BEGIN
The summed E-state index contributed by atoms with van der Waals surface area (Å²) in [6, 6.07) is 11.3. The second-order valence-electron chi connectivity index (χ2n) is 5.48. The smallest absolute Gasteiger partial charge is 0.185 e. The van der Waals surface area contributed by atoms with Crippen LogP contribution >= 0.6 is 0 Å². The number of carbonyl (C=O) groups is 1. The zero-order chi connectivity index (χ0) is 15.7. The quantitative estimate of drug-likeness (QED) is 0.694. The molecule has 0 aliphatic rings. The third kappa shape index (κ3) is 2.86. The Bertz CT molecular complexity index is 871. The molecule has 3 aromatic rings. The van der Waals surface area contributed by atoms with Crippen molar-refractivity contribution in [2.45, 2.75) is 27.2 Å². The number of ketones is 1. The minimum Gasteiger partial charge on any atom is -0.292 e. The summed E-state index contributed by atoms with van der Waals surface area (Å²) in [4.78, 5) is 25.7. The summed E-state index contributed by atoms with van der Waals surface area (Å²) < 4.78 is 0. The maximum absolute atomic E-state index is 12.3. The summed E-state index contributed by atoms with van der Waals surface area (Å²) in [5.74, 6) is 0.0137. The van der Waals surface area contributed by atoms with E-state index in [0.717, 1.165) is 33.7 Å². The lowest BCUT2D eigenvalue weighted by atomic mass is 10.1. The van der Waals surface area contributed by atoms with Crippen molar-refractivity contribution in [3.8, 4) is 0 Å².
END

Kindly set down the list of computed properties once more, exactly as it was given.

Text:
The summed E-state index contributed by atoms with van der Waals surface area (Å²) in [6, 6.07) is 11.3. The second-order valence-electron chi connectivity index (χ2n) is 5.48. The smallest absolute Gasteiger partial charge is 0.185 e. The van der Waals surface area contributed by atoms with Crippen LogP contribution >= 0.6 is 0 Å². The number of carbonyl (C=O) groups is 1. The zero-order chi connectivity index (χ0) is 15.7. The quantitative estimate of drug-likeness (QED) is 0.694. The molecule has 0 aliphatic rings. The third kappa shape index (κ3) is 2.86. The Bertz CT molecular complexity index is 871. The molecule has 3 aromatic rings. The van der Waals surface area contributed by atoms with Crippen molar-refractivity contribution in [2.45, 2.75) is 27.2 Å². The number of ketones is 1. The minimum Gasteiger partial charge on any atom is -0.292 e. The summed E-state index contributed by atoms with van der Waals surface area (Å²) in [4.78, 5) is 25.7. The summed E-state index contributed by atoms with van der Waals surface area (Å²) < 4.78 is 0. The maximum absolute atomic E-state index is 12.3. The summed E-state index contributed by atoms with van der Waals surface area (Å²) in [5.74, 6) is 0.0137. The van der Waals surface area contributed by atoms with E-state index in [0.717, 1.165) is 33.7 Å². The lowest BCUT2D eigenvalue weighted by atomic mass is 10.1. The van der Waals surface area contributed by atoms with Crippen molar-refractivity contribution in [3.8, 4) is 0 Å².